Around 2009, a new generation of music producers, many of whom were not alive during or were too young to remember the 80s, revived many of the production aesthetics of early synthpop and dreampop. Variously labeled, “Chillwave,” “Glo-Fi” or, my personal favorite, “Hypnagogic Pop,” it was really nothing new: a sort of dreamy, fabricated nostalgia involving detuned synthesizers and thick lush effects that had been alive and well through the 90s and 2000s.
My earliest adolescent experiences of hypnagogic pop were records by Brian Eno, Tangerine Dream, Vangelis, early Cure, Cocteau Twins, AR Kane and even deep cuts on very popular records that your average suburban kid would stumble upon by Duran Duran and Arcadia. In the early 90s the evolution of the tradition was often called “Shoegaze” and acts like Slowdive, My Bloody Valentine, Medicine and Lush were among my favorites. By the late 90s and early 2000s, synthpop returned with a short lived genre tag of “electroclash” and acts such as Boards Of Canada defined an aesthetic of dreamy faded detuned synths that continue to influence many today.
But what was exciting during this recent “Chillwave” renaissance was the volume of excellent new melodic vocal-driven material by then up-and-coming artists like Toro Y Moi, Washed Out, Neon Indian and handful of others. Toro Y Moi (Chad Bundick) in particular was and continues to be a tremendous inspiration to me: his first records immediately struck me as if they were albums I should have made had I been more confident to produce the style that I truly enjoyed vs. what was the flavor of the month or what I was involved in with other musicians.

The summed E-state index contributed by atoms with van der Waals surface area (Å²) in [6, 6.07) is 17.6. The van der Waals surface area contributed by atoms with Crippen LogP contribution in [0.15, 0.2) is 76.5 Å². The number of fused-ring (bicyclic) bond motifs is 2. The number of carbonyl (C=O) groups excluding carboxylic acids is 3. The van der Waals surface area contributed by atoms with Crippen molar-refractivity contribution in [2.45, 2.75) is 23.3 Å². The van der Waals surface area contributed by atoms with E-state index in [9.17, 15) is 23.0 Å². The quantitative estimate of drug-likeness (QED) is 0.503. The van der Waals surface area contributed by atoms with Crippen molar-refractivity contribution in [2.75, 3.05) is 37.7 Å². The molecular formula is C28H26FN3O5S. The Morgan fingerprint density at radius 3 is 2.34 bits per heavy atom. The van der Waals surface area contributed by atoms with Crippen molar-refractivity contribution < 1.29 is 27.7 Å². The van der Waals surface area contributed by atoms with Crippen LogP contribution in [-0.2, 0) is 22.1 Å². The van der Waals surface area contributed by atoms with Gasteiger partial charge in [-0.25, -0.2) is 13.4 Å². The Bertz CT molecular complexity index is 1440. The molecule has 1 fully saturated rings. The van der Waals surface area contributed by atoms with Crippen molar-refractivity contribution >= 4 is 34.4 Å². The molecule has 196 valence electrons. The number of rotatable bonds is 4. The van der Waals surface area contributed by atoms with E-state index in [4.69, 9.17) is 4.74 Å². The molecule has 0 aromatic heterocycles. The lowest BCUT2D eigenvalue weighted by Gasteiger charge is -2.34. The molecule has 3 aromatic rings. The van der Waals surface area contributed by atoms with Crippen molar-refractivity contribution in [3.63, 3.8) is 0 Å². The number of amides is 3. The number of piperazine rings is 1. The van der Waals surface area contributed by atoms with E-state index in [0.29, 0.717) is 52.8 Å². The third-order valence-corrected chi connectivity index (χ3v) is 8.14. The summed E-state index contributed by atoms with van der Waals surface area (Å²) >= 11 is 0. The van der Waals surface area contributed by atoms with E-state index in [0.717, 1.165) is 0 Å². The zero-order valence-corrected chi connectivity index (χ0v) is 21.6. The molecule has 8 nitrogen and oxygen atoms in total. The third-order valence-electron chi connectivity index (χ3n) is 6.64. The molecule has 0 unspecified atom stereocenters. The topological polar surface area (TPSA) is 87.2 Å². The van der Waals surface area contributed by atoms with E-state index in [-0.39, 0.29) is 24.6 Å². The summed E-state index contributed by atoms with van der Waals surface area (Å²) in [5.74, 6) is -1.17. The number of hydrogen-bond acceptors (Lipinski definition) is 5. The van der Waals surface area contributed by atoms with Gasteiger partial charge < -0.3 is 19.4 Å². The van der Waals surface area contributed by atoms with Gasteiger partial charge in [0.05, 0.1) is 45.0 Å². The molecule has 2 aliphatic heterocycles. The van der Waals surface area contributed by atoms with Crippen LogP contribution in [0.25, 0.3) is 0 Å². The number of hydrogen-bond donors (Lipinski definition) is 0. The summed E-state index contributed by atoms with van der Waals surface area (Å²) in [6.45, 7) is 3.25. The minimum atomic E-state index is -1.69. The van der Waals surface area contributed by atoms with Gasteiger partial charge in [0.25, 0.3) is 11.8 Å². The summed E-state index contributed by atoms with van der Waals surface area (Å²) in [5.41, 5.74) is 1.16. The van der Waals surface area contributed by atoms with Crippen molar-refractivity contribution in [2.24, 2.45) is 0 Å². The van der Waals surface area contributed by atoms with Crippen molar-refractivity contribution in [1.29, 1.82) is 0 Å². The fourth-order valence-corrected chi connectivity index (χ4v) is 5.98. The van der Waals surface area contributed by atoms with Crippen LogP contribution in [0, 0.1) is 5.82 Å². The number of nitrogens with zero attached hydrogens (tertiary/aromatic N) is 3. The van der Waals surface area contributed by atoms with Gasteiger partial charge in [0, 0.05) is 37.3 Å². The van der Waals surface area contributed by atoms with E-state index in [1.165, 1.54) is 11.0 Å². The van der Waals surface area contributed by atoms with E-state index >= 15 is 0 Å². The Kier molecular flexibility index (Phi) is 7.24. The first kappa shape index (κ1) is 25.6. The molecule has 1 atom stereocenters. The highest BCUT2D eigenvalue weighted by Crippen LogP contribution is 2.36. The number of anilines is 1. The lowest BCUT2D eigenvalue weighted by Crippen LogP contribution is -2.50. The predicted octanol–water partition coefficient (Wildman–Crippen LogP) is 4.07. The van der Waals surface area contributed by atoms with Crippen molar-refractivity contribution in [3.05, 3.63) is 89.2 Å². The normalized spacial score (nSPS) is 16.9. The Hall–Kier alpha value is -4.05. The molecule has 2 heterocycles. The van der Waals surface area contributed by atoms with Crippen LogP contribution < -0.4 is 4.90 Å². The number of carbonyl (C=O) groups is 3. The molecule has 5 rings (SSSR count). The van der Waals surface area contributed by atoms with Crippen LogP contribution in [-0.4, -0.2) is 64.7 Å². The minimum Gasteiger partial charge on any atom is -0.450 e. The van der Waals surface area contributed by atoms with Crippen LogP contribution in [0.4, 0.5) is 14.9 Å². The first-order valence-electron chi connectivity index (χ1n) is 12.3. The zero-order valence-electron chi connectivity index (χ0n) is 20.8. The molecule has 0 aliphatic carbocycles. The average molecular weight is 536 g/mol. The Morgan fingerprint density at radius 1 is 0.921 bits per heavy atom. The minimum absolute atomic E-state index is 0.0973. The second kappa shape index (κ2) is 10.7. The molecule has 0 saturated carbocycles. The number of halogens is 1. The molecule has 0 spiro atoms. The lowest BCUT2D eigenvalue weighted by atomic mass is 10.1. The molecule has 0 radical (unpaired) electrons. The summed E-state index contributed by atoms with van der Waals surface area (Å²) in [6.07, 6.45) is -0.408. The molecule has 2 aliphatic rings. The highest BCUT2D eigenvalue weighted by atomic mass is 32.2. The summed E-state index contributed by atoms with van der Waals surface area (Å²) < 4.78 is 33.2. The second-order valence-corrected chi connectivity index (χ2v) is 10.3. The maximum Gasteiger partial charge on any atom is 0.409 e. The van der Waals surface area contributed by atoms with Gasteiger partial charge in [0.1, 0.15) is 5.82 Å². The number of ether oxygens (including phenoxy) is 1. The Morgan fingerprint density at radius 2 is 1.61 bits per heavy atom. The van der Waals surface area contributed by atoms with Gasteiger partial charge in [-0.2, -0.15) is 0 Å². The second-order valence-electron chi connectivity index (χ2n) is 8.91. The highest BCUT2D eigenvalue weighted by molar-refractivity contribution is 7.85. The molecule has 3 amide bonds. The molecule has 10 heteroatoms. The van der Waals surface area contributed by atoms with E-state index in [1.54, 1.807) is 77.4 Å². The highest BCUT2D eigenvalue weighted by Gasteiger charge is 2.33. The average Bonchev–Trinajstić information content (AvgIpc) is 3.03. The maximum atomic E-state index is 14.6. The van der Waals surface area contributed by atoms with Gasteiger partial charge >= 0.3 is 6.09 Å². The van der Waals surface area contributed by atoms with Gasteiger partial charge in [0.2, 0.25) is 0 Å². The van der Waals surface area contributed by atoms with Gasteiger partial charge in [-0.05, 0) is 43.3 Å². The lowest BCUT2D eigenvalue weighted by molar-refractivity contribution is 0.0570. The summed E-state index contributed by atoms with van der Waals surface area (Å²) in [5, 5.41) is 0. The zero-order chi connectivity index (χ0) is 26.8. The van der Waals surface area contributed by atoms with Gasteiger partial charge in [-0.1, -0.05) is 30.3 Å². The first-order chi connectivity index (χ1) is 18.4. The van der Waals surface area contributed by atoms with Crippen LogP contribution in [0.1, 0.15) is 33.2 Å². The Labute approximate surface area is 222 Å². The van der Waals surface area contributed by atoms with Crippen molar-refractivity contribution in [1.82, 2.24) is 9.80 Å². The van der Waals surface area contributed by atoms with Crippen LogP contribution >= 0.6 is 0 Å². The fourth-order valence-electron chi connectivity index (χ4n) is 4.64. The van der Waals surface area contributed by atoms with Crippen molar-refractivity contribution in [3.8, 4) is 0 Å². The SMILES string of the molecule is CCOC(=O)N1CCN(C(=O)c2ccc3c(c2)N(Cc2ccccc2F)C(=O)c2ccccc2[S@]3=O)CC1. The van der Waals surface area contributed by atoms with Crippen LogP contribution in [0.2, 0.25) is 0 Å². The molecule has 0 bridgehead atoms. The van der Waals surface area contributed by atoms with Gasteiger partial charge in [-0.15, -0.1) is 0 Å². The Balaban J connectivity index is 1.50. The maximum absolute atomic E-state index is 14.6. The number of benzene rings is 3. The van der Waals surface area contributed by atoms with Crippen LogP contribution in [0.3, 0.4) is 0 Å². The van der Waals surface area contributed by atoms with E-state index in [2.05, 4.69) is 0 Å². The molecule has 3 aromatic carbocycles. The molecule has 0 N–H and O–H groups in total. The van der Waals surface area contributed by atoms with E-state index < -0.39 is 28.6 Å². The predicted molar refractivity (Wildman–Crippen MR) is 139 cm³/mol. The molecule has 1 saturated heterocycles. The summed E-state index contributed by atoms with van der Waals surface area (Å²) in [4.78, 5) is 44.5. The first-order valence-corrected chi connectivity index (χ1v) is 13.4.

Eric Grandy in 2009 wrote in The Stranger, “The genre’s great unifying theme is a kind of fond nostalgia for some vague, idealized childhood. Its posture is a sonic shoulder shrug, a languorous, musical ‘whatevs’.” Jon Pareles in 2010 wrote in the New York Times, “They’re solo acts or minimal bands, often with a laptop at their core, and they trade on memories of electropop from the 1980s, with bouncing, blipping dance-music hooks (and often weaker lead voices). It’s recession-era music: low-budget and danceable.”
In the modern era of computer-based recording technology and excellent low-cost recording equipment, anyone with patience and talent can self-produce great tracks on a minimal budget. “Bedroom producers” as they have been called, create some of the most interesting output today — the lack of formal intitutional pressure, label expectations and unlimited time give the artist total freedom to create the sound they, “hear in their head.” Unorthodox approaches are common due to a lack of traditional production training and often yield compelling innovations.
This track was written and recorded in 2011 using mostly minimalist soft synths and drum machines in an early version of Reason. Vacations In Color is an ongoing solo project combining rock, R&B and synthpop.
Written Produced & Performed by Ernie Gray
© Ernie Gray – All Rights Reserved